```
In [1]:
```# this line makes the code compatible with Python 2 and 3
from __future__ import print_function, division
# this line makes Jupyter show figures in the notebook
%matplotlib inline

A histogram is a map from each possible value to the number of times it appears. A map can be a mathematical function or, as in the examples below, a Python data structure that provides the ability to look up a value and get its probability.

`Counter`

is a data structure provided by Python; I am defining a new data structure, called a `Hist`

, that has all the features of a Counter, plus a few more that I define.

```
In [2]:
```import random
import matplotlib.pyplot as plt
from collections import Counter
from itertools import izip
class Hist(Counter):
def __add__(self, other):
"""Returns the Pmf of the sum of elements from self and other."""
return Hist(x + y for x, y in product(self.elements(), other.elements()))
def choice(self):
"""Chooses a random element."""
return random.choice(list(self.elements()))
def plot(self, **options):
"""Plots the Pmf."""
plt.bar(*zip(*self.items()), **options)
plt.xlabel('Values')
plt.ylabel('Counts')
def ranks(self):
"""Returns ranks and counts as lists."""
return izip(*enumerate(sorted(self.values(), reverse=True)))

As an example, I'll make a Hist of the letters in my name:

```
In [3]:
```hist = Hist('allen')
hist

```
Out[3]:
```

We can look up a letter and get the corresponding count:

```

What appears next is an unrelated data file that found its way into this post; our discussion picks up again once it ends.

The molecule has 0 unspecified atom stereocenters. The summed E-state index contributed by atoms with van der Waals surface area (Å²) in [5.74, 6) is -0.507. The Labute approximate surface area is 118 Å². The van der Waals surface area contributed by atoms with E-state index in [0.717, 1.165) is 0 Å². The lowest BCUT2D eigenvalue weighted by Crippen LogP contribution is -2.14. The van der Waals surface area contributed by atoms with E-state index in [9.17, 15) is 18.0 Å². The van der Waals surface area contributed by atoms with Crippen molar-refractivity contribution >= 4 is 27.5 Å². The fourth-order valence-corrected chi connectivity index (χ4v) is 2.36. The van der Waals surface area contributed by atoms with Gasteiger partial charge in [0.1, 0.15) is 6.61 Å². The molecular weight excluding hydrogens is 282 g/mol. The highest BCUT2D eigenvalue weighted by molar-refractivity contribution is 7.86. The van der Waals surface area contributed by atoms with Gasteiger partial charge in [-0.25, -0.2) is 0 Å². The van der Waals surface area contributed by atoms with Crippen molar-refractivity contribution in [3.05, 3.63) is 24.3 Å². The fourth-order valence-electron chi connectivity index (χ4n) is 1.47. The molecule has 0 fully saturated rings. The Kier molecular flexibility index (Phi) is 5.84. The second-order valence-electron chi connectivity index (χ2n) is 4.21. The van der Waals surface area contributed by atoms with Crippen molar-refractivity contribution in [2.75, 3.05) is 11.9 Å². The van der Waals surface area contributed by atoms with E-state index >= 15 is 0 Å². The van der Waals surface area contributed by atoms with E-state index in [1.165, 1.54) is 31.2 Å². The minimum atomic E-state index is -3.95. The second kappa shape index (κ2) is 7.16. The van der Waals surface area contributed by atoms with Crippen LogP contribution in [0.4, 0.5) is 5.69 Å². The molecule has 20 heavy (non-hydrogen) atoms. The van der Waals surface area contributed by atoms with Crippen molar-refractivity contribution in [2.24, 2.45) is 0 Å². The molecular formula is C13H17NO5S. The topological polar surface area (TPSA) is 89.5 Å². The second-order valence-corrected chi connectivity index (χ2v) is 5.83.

In [4]:
```hist['l']

```
Out[4]:
```

Or loop through all the letters and print their counts:

```
In [5]:
```for letter in hist:
print(letter, hist[letter])

```
```

`Counter`

provides `most_common`

, which makes a list of (element, count) pairs:

```
In [6]:
```hist.most_common()

```
Out[6]:
```

Here they are in a more readable form:

```
In [7]:
```for letter, count in hist.most_common():
print(letter, count)

```
```

`choice`

, which returns a random element from the Hist. On average, 'l' should appear twice as often as the other letters.

```
In [8]:
```for i in range(10):
print(hist.choice())

```
```

```
In [9]:
```def is_anagram(word1, word2):
return Hist(word1) == Hist(word2)

Here's a simple test:

```
In [10]:
```is_anagram('allen', 'nella')

```
Out[10]:
```

And my favorite anagram pair:

```
In [11]:
```is_anagram('tachymetric', 'mccarthyite')

```
Out[11]:
```

And here's a false one, just to make sure:

```
In [12]:
```is_anagram('abcd', 'abccd')

```
Out[12]:
```

```
In [13]:
```d6 = Hist([1,2,3,4,5,6])
d6

```
Out[13]:
```

`Hist`

provides a plot function:

```
In [14]:
```import seaborn as sns
COLORS = sns.color_palette()
d6.plot(color=COLORS[3])

```
```

`elements`

returns an iterator

```